PL/SQL code is compiled by submitting it to SQL*Plus. Remember that it is advisable to type your program in an external editor, as you have done with SQL (see Introduction to Oracle). Debugging. Unless your program is an anonymous block, your errors will not be reported. Instead, SQL*Plus will display the message ``warning: procedure created with compilation errors''. You will then need to type: SQL> SHOW ERRORS to see your errors listed. If yo do not understand the error message and you are using Oracle on UNIX, you may be able to get a more detailed description using the oerr utility, otherwise use Oracle's documentation (see References section). For example, if Oracle reports ``error PLS-00103'', you should type: oerr PLS 00103 at the UNIX command prompt (i.e. not in SQL*Plus). Executing PL/SQL If you have submitted the program above to Oracle, you have probably noticed that it is executed straight away. This is the case for anonymous blocks, but not for procedures and functions. The simplest way to run a

function (e.g. sysdate) is to call it from within an SQL statement: SQL> SELECT sysdate FROM DUAL 2 /

Next, we will rewrite the anonymous block above as a procedure. Note that we now use the user function to greet the user. CREATE OR REPLACE PROCEDURE welcome IS user_name VARCHAR2(8) := user; BEGIN -- `BEGIN' ex dbms_output.put_line('Welcome to PL/SQL, ' || user_name || '!'); END; / Make sure you understand the changes made in the code: A variable user_name of type VARCHAR2 is declared • user_name is initialised using the user2 built-in function

``:='' is the assignment operator (see. Table 2)

Once you have compiled the procedure, execute it using the EXEC command.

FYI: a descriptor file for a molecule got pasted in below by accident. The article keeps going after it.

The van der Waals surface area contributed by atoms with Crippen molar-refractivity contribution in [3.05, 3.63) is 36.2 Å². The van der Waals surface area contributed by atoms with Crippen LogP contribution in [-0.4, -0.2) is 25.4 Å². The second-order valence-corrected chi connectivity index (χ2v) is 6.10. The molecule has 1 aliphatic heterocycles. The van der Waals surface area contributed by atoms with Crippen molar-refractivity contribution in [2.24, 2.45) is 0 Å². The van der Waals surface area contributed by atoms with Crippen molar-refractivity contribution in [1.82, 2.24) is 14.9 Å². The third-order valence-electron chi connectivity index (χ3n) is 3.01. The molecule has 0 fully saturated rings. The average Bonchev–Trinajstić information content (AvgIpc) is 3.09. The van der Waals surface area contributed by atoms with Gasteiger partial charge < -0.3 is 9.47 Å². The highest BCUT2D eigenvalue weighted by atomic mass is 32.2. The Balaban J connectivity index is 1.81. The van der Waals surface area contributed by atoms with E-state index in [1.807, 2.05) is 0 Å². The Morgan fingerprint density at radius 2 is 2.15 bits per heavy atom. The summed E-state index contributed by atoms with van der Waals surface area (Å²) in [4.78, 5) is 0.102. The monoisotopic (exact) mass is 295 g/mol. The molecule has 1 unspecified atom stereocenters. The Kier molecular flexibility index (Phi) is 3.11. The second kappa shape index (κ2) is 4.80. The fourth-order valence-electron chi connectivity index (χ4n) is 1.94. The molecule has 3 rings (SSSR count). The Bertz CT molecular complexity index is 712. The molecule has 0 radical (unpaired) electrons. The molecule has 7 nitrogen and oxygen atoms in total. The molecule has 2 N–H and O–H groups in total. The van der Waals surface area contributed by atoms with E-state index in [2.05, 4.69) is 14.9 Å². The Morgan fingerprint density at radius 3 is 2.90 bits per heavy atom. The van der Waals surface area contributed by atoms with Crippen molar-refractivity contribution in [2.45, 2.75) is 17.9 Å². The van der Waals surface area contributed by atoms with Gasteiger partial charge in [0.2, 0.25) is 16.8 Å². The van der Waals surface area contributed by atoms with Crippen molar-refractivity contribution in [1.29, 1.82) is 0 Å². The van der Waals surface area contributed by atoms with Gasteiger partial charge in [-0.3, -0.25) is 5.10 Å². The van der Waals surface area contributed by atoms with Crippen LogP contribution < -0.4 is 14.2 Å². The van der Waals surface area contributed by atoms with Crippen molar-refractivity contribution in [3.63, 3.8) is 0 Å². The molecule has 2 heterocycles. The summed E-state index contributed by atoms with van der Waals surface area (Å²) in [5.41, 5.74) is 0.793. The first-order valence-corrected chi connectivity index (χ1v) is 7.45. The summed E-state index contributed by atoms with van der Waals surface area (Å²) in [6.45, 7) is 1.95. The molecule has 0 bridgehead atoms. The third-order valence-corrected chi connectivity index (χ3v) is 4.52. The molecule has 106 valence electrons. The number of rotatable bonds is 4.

SQL> EXEC welcome Both procedures and functions should remind you of Java methods. The similarities and differences between them are outlined in Table 1.

Table 1: Functions, procedures and Java methods compared. Function Parameters Returns value Can be called within SQL input, output yes yes Procedure input, output no no Java Method input optional

A collection of 17 FAQs to introduce PL/SQL language for DBA and developers. This FAQ can also be used as learning tutorials on creating procedures, executing procedures, using local variables, controlling execution flows, passing parameters and defining nested procedures. Topics included in this FAQ are: 1. What Is PL/SQL? 2. What Are the Types PL/SQL Code Blocks? 3. How To Define an Anonymous Block? 4. How Many Anonymous Blocks Can Be Defined? 5. How To Run the Anonymous Block Again? 6. What Is Stored Program Unit? 7. How To Create a Stored Program Unit? 8. How To Execute a Stored Program Unit? 9. How Many Data Types Are Supported? 10. 11. 12. 13. 14. 15. 16. 17. What Are the Execution Control Statements? How To Use SQL Statements in PL/SQL? How To Process Query Result in PL/SQL? How To Create an Array in PL/SQL? How To Manage Transaction Isolation Level? How To Pass Parameters to Procedures? How To Define a Procedure inside Another Procedure? What Do You Think about PL/SQL?